Sales Tips From My Camera #1 – Who is your customer and what do they want?

Sales Tips From My Camera #1 – Who is your customer and what do they want?

The main character in these photos is my 1-year old grandson Martin, standing at the coffee table intently focused on his favorite talking train — “chugga chugga choo choo, carry cargo, here we go…” and an entire repertoire of audio clips to entertain a child.

I spent close to 30 minutes observing and photographing Martin as he played with the train. He was a fantastic subject, never self conscious about the camera or my moving around to get the right angle, depth of field or exposure.

I really had to pay attention to Martin’s constant motion, his expressions, the play of light from windows and tungsten lights in the room, where he was focused, and how he was connecting with the train – just to mention a few of the factors that were in my mind in hopes of creating compelling images that would convey his intense but quiet focus.

child, toy, train, play, portrait

Are the parallels for sales people and entrepreneurs coming into focus from my camera experience with Martin?

Here are just a few that came to my mind as I reflected on the experience and processing my favorite images from the session:

  • Be fully present to observe, listen to and connect with your prospect (Focus on Martin)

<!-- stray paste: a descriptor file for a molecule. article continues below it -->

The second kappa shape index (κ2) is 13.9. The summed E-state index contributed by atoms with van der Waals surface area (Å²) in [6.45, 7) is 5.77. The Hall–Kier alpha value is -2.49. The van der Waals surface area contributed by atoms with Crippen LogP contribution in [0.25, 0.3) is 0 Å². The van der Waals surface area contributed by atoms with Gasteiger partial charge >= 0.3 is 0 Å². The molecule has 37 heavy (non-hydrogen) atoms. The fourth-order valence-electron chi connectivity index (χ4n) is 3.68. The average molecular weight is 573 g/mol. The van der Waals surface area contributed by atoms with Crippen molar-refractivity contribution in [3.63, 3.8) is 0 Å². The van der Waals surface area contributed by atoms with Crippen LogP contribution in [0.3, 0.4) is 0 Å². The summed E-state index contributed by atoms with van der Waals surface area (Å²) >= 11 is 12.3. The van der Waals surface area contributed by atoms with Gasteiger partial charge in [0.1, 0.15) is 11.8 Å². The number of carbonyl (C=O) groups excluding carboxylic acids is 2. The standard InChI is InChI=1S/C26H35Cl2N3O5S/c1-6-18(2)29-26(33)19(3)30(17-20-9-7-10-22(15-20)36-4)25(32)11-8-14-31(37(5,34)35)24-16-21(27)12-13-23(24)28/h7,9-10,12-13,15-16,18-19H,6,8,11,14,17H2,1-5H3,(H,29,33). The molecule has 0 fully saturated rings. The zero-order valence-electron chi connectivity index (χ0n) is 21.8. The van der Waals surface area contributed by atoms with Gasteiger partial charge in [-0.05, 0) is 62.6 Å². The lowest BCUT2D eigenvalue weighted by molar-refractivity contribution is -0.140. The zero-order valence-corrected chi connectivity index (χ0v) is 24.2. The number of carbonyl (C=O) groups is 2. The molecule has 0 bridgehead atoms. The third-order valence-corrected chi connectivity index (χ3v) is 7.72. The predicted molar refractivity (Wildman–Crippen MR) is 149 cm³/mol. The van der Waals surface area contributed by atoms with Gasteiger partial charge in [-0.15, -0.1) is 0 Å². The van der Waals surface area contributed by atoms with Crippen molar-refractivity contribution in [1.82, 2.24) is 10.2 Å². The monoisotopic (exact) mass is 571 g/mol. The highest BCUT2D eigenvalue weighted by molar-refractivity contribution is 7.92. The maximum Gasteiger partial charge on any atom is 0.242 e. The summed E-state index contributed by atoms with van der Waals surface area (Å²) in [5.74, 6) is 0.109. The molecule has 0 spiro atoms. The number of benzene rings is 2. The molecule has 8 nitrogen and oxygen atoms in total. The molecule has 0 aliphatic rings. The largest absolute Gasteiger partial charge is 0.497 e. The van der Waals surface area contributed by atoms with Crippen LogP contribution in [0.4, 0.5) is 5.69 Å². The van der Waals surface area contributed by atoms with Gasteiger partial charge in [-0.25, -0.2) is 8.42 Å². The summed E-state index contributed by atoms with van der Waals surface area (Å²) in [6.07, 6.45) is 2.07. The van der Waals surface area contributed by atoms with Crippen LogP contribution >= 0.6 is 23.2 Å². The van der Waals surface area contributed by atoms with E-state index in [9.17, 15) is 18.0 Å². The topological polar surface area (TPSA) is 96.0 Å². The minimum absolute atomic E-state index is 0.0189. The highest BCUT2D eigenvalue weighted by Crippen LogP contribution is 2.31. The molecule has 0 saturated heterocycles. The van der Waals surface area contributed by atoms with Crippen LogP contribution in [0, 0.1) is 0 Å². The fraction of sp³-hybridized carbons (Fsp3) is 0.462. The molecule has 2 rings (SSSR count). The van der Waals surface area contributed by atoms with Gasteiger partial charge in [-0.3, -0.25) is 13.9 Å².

• Understand what he or she wants in their life experience (Focus on Train)
  • Explore how your product or service can enrich their experience (Martin wants to see that train take off!)

Did I mention that these are basic but often forgotten sales skills? Think about how often you’ve been a retail customer for example, and the sales clerk just cannot seem to connect with you, seeming distracted or even worse – disinterested.

At one time or another, every sales person or entrepreneur may feel uncomfortable selling their product or service, but you can overcome or even bypass many hurdles in the sales journey just by being fully present to your prospect, discovering what’s truly important to them, and exploring (make it a collaboration with your prospect) how you can enrich their life experience in specific ways.

And don’t forget, you have to come out of the process with a compelling message that communicates on an emotional level. Hopefully my photos of Martin achieve that objective.

Make your sales journey a FUN experience — chugga chugga choo choo, carry cargo, here we go!